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Two excellent posts from Anglican bloggers

June 8, 2015

Tonight I wanted to call attention to two posts from Anglican bloggers Dr. Curtis Crenshaw and Teresa Roberts Johnson that are each excellent and faithful to the Scriptures.

Dr. Crenshaw has written a post on God’s Law Restrains Evil that certainly points to a large portion of why things have gone wrong in the United States as far as the moral climate goes:

One purpose of God’s commandments is to restrain evil. When I was growing up in the 1950s and early 1960s, we had the Ten Commandments on the wall in home room in public high school. Each day a student read from the Bible, prayed, and then we all said the Pledge of Allegiance. The constant reminder of God’s law molded our consciences as we grew up. (Not to mention that saying the Pledge of Allegiance bonded us to our beloved country, something also sorely lacking today.) Movies were not rated, for there was no need. There was no profanity on TV or radio, no Playboy, and rape was rare.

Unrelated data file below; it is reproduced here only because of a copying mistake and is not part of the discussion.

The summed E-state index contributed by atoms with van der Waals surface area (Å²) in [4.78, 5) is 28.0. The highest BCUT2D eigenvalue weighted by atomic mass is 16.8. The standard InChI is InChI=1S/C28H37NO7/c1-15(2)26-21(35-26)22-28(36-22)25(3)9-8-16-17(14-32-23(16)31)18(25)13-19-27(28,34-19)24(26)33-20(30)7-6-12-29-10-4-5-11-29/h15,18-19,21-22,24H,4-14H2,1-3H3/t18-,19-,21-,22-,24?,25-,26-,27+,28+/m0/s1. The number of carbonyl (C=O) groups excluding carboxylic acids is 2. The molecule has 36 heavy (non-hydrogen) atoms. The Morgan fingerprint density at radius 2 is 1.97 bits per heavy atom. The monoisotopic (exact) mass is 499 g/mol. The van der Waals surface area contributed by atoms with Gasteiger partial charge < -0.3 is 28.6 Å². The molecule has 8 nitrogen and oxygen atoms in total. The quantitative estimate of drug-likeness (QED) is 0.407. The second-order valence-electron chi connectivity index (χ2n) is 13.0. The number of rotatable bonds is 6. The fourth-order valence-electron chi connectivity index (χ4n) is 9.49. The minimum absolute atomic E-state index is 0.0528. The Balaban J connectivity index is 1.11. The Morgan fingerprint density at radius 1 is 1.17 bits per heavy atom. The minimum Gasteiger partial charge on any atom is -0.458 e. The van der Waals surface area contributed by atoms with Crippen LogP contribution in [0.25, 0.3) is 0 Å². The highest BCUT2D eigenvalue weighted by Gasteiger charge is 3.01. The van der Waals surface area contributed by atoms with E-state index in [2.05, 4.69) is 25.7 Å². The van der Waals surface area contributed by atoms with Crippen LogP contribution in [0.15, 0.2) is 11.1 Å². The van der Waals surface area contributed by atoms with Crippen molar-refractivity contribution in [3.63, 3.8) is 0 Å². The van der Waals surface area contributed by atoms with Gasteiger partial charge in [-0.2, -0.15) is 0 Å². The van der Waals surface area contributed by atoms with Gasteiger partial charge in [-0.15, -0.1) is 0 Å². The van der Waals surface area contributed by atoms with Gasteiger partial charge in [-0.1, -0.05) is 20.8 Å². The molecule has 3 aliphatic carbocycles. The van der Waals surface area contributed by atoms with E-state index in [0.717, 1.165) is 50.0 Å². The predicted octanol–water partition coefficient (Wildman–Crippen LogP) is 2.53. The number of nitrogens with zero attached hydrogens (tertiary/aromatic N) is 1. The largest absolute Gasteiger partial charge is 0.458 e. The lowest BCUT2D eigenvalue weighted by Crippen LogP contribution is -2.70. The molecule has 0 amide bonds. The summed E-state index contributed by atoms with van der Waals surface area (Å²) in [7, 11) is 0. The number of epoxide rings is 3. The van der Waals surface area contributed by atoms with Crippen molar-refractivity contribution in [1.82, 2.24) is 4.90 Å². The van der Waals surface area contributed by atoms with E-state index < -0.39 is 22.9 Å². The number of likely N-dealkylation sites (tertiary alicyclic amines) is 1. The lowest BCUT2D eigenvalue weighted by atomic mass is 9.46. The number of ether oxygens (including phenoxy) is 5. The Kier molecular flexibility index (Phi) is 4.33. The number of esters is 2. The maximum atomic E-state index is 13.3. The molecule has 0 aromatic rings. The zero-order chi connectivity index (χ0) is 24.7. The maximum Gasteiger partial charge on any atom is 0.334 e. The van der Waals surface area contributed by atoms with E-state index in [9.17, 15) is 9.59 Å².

In other words, when God’s commandments (revelation) are kept before the people, it produces moral restraint, protection from one another, a Christian cultural conscience; but without it, the people pursue sin with reckless abandonment. As all Christian symbols are being removed from our culture, all restraint to avoid sin is being removed. When I graduated in 1963, if two students got into an argument over some moral problem, the end of the argument would be when one of the students pointed to one of the commandments on the wall—end of argument.

Teresa Roberts Johnson has shared another of her poems with us in the post The Beggar.  This poem is based on the 1928 BCP Gospel reading for the 1st Sunday after Trinity – the story of the rich man and Lazarus – and you will find a quite good theological note therein, as well as the quality of poetry we have come to expect from her!

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One Comment leave one →
  1. June 8, 2015 12:42 am

    Thank you, Will. I quite agree with you about Dr. Crenshaw. He was one of my professors at seminary, and his family and mine have been friends for about 40 years.

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